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Amazon & Google's NFL Deals Are a Digital Goldmine

The latest broadcast numbers for all of 2022 are out, and surprise, the NFL dominated broadcast television once again.
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If there is any doubt as to why tech companies like Alphabet  (GOOGL) - Get Free Report and Amazon  (AMZN) - Get Free Report are willing to shell out billions of dollars for the right to broadcast NFL games, the 2022 ratings results should address them. 

The NFL accounted for 82% of the top-100 most-watched U.S. broadcasts in 2022, according to a study by Sports Business Journal. 

That total is a slight uptick from the 75% share of the top-100 the NFL garnered in 2021. 

The nation's most-viewed program was NBC's broadcast of Super Bowl LVI on February 13th that drew 110.4 million viewers. 

Sports broadcasts in general also dominated to top-100, accounting for 94% of the most-viewed broadcasts for 2022. 

College football was second with five games cracking the top-100 shows.

FIFA's World Cup and college basketball each saw two broadcasts reach the top-100 while the NBA and MLB both failed to make the list, even with the World Series and NBA Finals. 

While sports dominated the top-100, especially the NFL, scripted television continues to see a decline in broadcast viewership. 

For the second consecutive year, and only the second time in history, there weren't any scripted television shows in the top-100.

There were four political broadcasts that made the list, including President Biden's State of the Union address, which had the advantage of being broadcast on multiple networks. 

Macy's Thanksgiving Day Parade broadcast on NBC was one of the top non-sports related broadcasts with 21.6 million viewers, as was the infamous slap-fest that the Academy Awards turned out to be with 16.6 million viewers.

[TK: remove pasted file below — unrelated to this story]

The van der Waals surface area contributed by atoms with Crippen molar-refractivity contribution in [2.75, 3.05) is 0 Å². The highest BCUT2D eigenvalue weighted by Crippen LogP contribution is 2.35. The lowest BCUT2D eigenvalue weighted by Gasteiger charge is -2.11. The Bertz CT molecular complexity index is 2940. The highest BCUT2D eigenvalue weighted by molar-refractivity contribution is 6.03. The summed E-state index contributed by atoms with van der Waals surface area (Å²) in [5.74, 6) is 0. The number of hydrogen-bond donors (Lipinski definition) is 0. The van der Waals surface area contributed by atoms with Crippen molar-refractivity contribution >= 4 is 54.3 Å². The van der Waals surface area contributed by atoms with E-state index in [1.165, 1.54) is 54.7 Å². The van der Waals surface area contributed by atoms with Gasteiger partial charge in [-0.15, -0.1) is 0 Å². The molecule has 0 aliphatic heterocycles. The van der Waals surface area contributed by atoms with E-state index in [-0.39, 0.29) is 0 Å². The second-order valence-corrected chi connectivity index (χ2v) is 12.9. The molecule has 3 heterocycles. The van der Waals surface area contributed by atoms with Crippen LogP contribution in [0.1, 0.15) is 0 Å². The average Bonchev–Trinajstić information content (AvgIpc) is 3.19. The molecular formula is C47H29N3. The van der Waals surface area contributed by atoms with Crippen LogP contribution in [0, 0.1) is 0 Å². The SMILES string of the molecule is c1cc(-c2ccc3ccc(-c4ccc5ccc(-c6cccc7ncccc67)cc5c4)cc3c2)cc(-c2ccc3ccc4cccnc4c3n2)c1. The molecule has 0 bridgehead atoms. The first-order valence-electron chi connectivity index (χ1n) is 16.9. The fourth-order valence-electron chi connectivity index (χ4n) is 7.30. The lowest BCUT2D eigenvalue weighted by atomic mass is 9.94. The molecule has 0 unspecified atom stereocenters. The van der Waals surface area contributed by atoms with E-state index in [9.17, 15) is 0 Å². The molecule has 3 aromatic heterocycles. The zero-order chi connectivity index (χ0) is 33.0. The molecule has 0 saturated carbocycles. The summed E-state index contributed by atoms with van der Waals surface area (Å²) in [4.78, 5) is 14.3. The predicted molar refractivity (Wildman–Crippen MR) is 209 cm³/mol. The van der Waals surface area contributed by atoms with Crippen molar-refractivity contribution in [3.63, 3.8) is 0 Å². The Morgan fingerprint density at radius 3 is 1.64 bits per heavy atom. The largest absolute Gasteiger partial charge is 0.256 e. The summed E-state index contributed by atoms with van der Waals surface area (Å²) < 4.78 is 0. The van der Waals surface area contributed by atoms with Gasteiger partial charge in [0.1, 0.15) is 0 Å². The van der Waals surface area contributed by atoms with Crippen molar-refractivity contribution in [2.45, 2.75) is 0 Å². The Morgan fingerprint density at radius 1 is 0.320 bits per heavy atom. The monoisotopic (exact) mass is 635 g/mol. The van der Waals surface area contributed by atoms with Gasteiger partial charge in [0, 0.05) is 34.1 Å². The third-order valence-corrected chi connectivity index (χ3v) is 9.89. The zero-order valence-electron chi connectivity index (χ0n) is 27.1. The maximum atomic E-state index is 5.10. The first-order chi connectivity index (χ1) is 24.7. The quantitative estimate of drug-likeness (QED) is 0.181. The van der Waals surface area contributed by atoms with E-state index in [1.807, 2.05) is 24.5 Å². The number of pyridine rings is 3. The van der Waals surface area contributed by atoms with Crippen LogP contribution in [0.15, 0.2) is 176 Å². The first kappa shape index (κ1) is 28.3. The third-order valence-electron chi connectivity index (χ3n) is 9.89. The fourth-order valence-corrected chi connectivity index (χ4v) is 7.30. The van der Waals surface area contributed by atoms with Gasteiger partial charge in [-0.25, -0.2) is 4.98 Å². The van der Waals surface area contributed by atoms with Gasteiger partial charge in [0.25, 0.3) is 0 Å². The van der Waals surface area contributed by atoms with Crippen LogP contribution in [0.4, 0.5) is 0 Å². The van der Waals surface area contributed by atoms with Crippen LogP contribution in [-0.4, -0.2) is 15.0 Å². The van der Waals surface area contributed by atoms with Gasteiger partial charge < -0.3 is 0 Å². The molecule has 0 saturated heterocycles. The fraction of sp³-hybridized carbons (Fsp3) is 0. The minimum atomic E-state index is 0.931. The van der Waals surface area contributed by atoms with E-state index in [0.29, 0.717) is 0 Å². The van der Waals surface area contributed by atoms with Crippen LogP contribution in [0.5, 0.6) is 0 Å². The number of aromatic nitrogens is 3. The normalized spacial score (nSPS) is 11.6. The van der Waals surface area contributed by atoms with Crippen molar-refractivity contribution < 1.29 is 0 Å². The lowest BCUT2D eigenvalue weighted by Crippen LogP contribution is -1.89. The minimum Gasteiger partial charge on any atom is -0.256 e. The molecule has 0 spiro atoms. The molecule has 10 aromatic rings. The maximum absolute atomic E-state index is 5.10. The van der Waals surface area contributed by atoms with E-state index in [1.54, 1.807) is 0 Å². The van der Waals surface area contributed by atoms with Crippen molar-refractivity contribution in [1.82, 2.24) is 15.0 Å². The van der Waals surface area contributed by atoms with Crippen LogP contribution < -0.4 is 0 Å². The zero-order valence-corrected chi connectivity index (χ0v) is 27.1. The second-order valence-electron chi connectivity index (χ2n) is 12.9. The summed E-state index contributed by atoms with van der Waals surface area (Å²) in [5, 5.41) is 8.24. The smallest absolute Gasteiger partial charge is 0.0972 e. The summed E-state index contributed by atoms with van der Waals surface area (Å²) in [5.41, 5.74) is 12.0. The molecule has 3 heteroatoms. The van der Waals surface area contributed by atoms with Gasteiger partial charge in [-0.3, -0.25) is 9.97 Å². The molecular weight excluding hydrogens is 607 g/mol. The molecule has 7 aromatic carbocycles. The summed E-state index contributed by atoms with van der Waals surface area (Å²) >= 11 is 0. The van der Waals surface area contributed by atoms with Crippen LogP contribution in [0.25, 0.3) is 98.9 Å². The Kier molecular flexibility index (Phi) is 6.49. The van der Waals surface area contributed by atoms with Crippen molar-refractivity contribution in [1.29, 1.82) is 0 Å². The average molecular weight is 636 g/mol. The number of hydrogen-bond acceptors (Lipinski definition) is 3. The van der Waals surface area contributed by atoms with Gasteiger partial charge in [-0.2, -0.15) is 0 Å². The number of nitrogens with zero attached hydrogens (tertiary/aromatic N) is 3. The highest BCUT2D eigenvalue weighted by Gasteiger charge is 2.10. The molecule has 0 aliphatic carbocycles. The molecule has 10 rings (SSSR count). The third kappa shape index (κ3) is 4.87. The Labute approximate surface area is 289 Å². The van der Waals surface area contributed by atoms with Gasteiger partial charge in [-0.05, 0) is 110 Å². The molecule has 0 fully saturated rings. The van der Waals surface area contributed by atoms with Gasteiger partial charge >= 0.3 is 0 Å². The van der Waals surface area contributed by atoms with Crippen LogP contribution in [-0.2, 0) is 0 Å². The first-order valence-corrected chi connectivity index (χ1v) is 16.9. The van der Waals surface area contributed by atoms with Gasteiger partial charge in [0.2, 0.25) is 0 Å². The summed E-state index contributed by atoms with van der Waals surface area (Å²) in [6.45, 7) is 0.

NFL Sunday ticket Lead JS 122122

NFL Media Landscape

The right to broadcast NFL games, which as the Sports Business Journal's study shows is very lucrative, is what will separates media companies in the next phase of the streaming wars. 

"First of all, NFL, continues to be just awesome," NBCUniversal CEO Jeff Shell during his interview at the UBS Global TMT Conference last year. "The NFL is really just a source of strength. And we bundle that with virtually everything we do."

Sports have been so good to NBC that Shell even expressed sympathy for rivals looking to navigate a media environment with dwindling ad spend.

"I feel for companies that don't have NFL to package with the rest of their portfolio, because NFL is just a juggernaut. The ratings are great," Shell said. 

The legacy media companies  (FOXA) - Get Free Report, ESPN (through Disney  (DIS) - Get Free Report), CBS (through Paramount  (PARA) - Get Free Report), and NBC (through Comcast  (CMCSA) - Get Free Report) are all paying at least $2 billion annually to the league for broadcast rights for the next 11 seasons. 

The Streamers Get Involved

Amazon was the first next-generation streaming service to get a piece of the NFL pie with its Thursday Night Football package.

Youtube followed by garnering the rights to the NFL's all-encompassing Sunday Ticket package in late December. 

The NFL's Sunday Ticket package is the NFL's comprehensive streaming package that allows viewers to see the league's full slate of out-of-market games every Sunday.

In one-fell swoop, Youtube is now able to get access to potentially tens of millions of NFL fans that watch the games every Sunday. 

Thestreamable.com conducted a survey of 2,562 fans who regularly watch the NFL. The study found that 48% of NFL fans "definitely will or are likely" to subscribe to Sunday Ticket once it is offered by a major streaming provider. 

According to the study, more than 40% of those that never subscribed before said they would "definitely" will.

DirecTV has been paying $1.5 billion annually for the broadcast rights, but their deal with the league ran out at the end of this year's regular season.